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Publication Account

Date 1995

Event ID 1016749

Category Descriptive Accounts

Type Publication Account

Permalink http://canmore.org.uk/event/1016749

The fort occupies the summit of a ridge standing high above Strath Peffer with steep slopes to north and south but a gentler approach at the west end where the ridge continues. It is covered in grass which is a pleasant change from the tough heather of so many Highland forts.

The fort is subrectangular in plan, and its stone rampart is heavily vitrified. Great masses of vitrified rock outcrop along the south rampart in particular, where in places stones can be seen to have partly melted, started to run out like thick treacle, and then solidified again. An unusual feature of this fort is that lines of vitrified rampart lead out east and west from either end. These may have been ramparts with breastworks each side, built to prevent attack along the narrow spine of the ridge. There are traces of an outer rampart round part of the circuit. Modern scientific tests (thermo-Iuminescence dating) of the vitrified stone suggest the main rampart may belong to the bronze age, but more evidence is needed. The plan of the fort is confused by three later ditches which cut across the fort from side to side: one ditch cuts across the vitri fied wall east of the fort, one across the fort itself and the other across the western wall, each with a bank on its west side. These were trenches excavated by the engineer John Williams in the 1770s as part of an early attempt to understand vitrified forts. He suggested that there was a gap between the main rampart and the end walls, so that they could be cut off if necessary by removing a drawbridge.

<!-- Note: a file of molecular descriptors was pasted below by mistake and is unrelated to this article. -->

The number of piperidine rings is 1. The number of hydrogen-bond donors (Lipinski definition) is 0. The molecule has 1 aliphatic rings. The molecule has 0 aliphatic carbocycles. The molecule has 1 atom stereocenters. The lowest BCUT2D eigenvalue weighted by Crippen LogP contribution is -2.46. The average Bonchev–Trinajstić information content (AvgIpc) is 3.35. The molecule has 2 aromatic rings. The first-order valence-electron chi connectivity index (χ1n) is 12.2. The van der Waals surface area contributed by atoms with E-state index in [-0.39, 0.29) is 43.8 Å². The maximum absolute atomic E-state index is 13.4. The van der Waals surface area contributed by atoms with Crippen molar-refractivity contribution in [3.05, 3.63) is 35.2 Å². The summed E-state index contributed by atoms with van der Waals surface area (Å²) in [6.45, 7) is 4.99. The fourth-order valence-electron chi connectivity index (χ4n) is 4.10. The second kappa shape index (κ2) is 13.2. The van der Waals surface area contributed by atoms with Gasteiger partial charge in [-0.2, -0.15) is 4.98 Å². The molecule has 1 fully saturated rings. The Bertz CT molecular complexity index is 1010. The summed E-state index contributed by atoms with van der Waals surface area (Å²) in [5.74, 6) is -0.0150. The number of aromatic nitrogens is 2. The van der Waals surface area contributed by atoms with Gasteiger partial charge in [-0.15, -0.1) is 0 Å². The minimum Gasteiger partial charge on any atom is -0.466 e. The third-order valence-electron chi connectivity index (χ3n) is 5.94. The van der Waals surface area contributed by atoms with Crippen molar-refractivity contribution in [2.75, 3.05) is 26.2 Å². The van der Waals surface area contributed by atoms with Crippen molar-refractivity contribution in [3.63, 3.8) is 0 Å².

Inside the fort, a pond in the western half was probably a rock-cut cistern to hold rain water. West of the pond are the foundations of two more recent structures.

Information from ‘Exploring Scotland’s Heritage: The Highlands’, (1995).

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